In addition to the change in company management, another far-reaching change occurred when Standard was sold.  According to a contemporary interview with an American-Marietta spokesman, "an expansion program for Standard Lime will be launched immediately and ... plans include increasing cement capacity by approximately 750,000 barrels a year."4  The emphasis on cement production appears to have been one of the factors that decided the fate of several Standard operations, particularly those with stone that was more appropriate for aggregate or use in the steel mills. 

Daniel Baker III survived his company by less than 2 years, dying on October 16, 1956.5  And then came the end.  In March of 1957, American Marietta announced that it was permanently closing the Bakerton plant.  One hundred and fifteen employees received a letter signed by William D. Garvin which stated: 


for the past several years the company has made exhaustive explorations, at considerable expense, in the Bakerton area to develop additional high calcium stone reserves, with the hope of prolonging the life of the operation.  Having exhausted these possibilities, it is with regret that the company finds it necessary, due to the depletion of high calcium limestone, to discontinue the mining of stone and burning of lime at the Bakerton, W. Va. plant the first part of April, 1957.6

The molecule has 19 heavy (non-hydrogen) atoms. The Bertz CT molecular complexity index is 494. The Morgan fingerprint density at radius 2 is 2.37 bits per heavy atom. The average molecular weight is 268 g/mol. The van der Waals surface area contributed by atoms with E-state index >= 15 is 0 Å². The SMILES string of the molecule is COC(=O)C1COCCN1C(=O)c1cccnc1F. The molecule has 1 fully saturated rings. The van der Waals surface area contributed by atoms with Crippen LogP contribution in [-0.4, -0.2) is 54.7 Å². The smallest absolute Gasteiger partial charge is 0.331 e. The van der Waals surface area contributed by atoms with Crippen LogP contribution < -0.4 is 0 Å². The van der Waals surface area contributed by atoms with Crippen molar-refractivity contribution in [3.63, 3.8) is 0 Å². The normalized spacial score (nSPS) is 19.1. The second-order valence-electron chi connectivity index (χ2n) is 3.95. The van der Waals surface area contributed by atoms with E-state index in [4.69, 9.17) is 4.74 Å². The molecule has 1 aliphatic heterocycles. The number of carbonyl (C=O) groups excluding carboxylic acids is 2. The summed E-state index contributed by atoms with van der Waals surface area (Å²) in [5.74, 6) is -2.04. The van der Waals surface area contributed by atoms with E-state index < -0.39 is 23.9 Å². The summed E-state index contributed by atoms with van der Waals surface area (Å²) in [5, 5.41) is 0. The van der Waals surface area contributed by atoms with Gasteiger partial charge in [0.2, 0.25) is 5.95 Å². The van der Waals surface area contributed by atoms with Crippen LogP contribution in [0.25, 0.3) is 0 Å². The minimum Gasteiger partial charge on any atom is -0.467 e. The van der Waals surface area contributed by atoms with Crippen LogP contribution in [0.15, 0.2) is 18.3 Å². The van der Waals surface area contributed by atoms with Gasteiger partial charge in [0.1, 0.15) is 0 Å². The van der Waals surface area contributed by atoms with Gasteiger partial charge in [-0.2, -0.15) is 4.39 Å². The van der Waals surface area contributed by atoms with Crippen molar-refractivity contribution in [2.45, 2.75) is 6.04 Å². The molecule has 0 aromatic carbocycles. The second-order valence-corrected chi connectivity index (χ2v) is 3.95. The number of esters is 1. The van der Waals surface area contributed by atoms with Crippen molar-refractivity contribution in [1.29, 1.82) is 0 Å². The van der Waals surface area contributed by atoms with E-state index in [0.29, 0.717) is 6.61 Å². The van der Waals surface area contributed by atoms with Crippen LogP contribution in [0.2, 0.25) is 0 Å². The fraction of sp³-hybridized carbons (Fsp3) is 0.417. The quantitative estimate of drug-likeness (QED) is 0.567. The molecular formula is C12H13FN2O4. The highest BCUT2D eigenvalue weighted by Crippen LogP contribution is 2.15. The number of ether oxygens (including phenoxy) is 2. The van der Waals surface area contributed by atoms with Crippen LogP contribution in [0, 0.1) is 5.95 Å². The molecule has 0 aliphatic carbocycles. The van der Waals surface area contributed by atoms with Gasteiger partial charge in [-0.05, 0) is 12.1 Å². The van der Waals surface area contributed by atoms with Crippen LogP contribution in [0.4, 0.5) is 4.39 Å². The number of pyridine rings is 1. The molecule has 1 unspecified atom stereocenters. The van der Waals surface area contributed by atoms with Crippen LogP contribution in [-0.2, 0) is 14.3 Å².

Employees' reactions to the closing of the Bakerton plant and to the official reasons for the shutdown vary widely.  However, there is a clear separation between management and labor on several of the issues. 

How much warning did Bakerton residents have before the closing?  Lowell Hetzel, an engineer for Standard and one-time assistant superintendent of the Bakerton plant, noted that: 

Bakerton's deposit was limited.  They knew that in the mid- '40's I guess.  They knew the extent of the high-quality stone.  And the operation at Bakerton was dependent on the high-quality stone, not this medium-quality stuff that's still here.  There's plenty of what they call magnesian stone around here, but they only use that for the steel mills....  This high purity limestone was one of the highest purities in the world.  There was kind of a pond of it in here.  And they came in and opened these quarries, and quarried as much as they could from the surface, and then the stone began to dip.  So they went underground and followed the seam, and there's only so much here.7